Director Karen Paisley summarizes Anton Chekhov’s “The Seagull” this way: sex, death, love and marvelous clothes.
This week the Metropolitan Ensemble Theatre opens the first local professional production of a play by the Russian dramatist in 11 years.
Yes, the denizens of Chekhov’s plays are miserable. But they can also be funny. Chekhov, who died in 1904 at the age of 44, considered “The Seagull” a comedy, and the translation Paisley chose — by British playwright Tom Stoppard — certainly reads funny on the printed page.
“One of the things we always talk about is, you gotta find the funny,” Paisley said. “Nobody’s interested in coming to the theater for two hours of wrist-slitting. … These great plays are like that. You can approach them as if they are sacred text. But I don’t think the playwrights ever intended for them to be that.”
Chekhov was a trained physician and prolific author who began writing short stories in his teens to support his family. But he’s also credited with four major plays: “The Seagull,” “The Cherry Orchard,” “Uncle Vanya” and “Three Sisters.”
The plays shared certain common elements, principally their depictions of slow-paced life on Russian estates in which the landed gentry dwells in a vaguely unsatisfying zone of restless boredom and deeply felt (but often repressed) longings.
“In this play everybody is in love with somebody who doesn’t love them back,” Paisley said as her actors gradually streamed into the theater lobby, which between shows becomes a jumble of props and furniture.
“It’s one big lost cause but worth pursuing nonetheless. It’s a tough play. It requires us to not be wimpy. It’s not for the faint-hearted, although I think it’s inescapably human. Most of us have known what it’s like to love someone who was in love with somebody else. And yet we didn’t stop loving them … and maybe they were made more human and more powerful because we loved them.
“I don’t think he’s being cynical about love. I think he’s very hopeful.”
In “The Seagull,” Chekhov mixes droll humor with tragedy and takes time to examine the nature of theater itself. Set on a lakeside estate owned by a retired civil servant, the play suggests that the pursuit of art may be as futile as the search for true love. And what we may view as human folly can have fatal consequences. Among the characters are a young playwright, a mediocre novelist and a fading actress.
Paisley, the artistic director of Metropolitan Ensemble Theatre, said this play, like Henrik Ibsen’s “Hedda Gabler,” is a work that some of us may have read when we were students. But few of us have seen a satisfying production.
“When you read some of these in college, you go over them pretty fast and most of them are so bone dry that they’re kind of distasteful,” Paisley said. “I’ve seen ‘The Seagull’ and I have virtually no memory of it except waiting for it to be over.”
That means one of two things: The production was so boring that it made almost no impression on her. Or she found the staging so objectionable that she repressed any memory of it.
“But I kept thinking there must be more to it,” she said. “And I discovered there was more. And when I found the Tom Stoppard translation, I thought, ‘Well, this should be fun.’ And it is.”
In the world of theater, it seems that virtually any playwright of stature feels obligated at some point to produce his or her own translation of a major work by Ibsen or Chekhov, no matter how many came before. Thus, Missouri-born Lanford Wilson, who left an indelible mark on American theater with his own plays, translated Chekhov’s “Three Sisters.” David Mamet, the master of four-letter vernacular, wrote a version of “Uncle Vanya.” In the 1950s Arthur Miller adapted Ibsen’s “An Enemy of the People.”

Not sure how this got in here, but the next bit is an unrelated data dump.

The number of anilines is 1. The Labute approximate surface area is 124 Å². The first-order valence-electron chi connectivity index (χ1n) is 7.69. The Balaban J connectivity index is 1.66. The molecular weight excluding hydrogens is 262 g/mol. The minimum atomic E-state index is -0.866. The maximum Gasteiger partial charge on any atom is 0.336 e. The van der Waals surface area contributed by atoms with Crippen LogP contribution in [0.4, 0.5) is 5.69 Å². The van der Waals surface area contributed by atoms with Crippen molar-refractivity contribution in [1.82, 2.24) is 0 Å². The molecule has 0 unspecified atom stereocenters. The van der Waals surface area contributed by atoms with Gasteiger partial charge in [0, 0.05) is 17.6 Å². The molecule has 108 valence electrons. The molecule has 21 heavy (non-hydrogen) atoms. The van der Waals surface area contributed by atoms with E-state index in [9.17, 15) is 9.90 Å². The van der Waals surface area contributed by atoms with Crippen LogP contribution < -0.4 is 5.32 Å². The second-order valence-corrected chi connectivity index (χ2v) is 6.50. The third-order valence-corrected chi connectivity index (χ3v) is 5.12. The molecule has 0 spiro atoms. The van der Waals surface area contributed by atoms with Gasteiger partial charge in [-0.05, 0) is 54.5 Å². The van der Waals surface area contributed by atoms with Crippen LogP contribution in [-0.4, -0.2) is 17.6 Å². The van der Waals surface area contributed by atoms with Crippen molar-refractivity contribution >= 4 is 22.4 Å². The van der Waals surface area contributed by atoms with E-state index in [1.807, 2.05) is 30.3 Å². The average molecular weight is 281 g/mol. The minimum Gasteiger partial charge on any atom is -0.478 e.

Stoppard, the Czech-born British playwright widely known as the author of such plays as “Rosencrantz and Guildenstern Are Dead” and “Arcadia,” wrote his own version of “The Seagull” that was first staged in 1997. Working from a literal translation he commissioned, Stoppard conveys a level of humor and wit that makes it seem fresh when you read it.
Paisley has put together an impressive creative team for this show. Scenic designer Jason Coale, who has built sets for the Unicorn and the New Theatre, among other companies, has designed his first scenery for the MET since creating a visually striking set for the company’s production of “Copenhagen” in 2008. Newcomer Shannon Smith designed the “marvelous clothes.”
And the cast would be considered exceptional by any theater company in town.
Cheryl Weaver, last seen delivering a powerhouse performance in KC Rep’s “August: Osage County,” plays Irina Arkadina, the fading actress. Forrest Attaway, who has chalked up a series of fine performances at the MET and the Living Room, plays Trigorin, the novelist. Robert Gibby Brand, whose performances at the MET have been exceptional across the board, plays Dorn, a doctor. The excellent Richard Alan Nichols appears as Sorin, Irina’s brother and owner of the estate.
The big cast also includes MET veterans Alan Tilson and Nancy Marcy as the estate manager and his wife, and a group of younger actors who demand our attention: Coleman Crenshaw, Ashlee LaPine, Chris Roady and Jessica Franz.
One thing that’s been true of Paisley since she and her husband, Bob Paisley, founded the MET is her willingness to tackle the unfamiliar. She likes to direct plays she’s never staged before — or, in some cases, never actually seen before. To do so, of course, entails a certain risk. But Paisley seems undaunted by the possibility of falling flat.
“I love the idea of going into a space and making something,” she said. “Look, we’re sitting here in a room full of furniture. That was part of the reason I wanted to do it. We’ve done lots of shows I’ve never seen. Or maybe I’ve seen a yucky production. And if you see a yucky production to try to erase that from your memory.”
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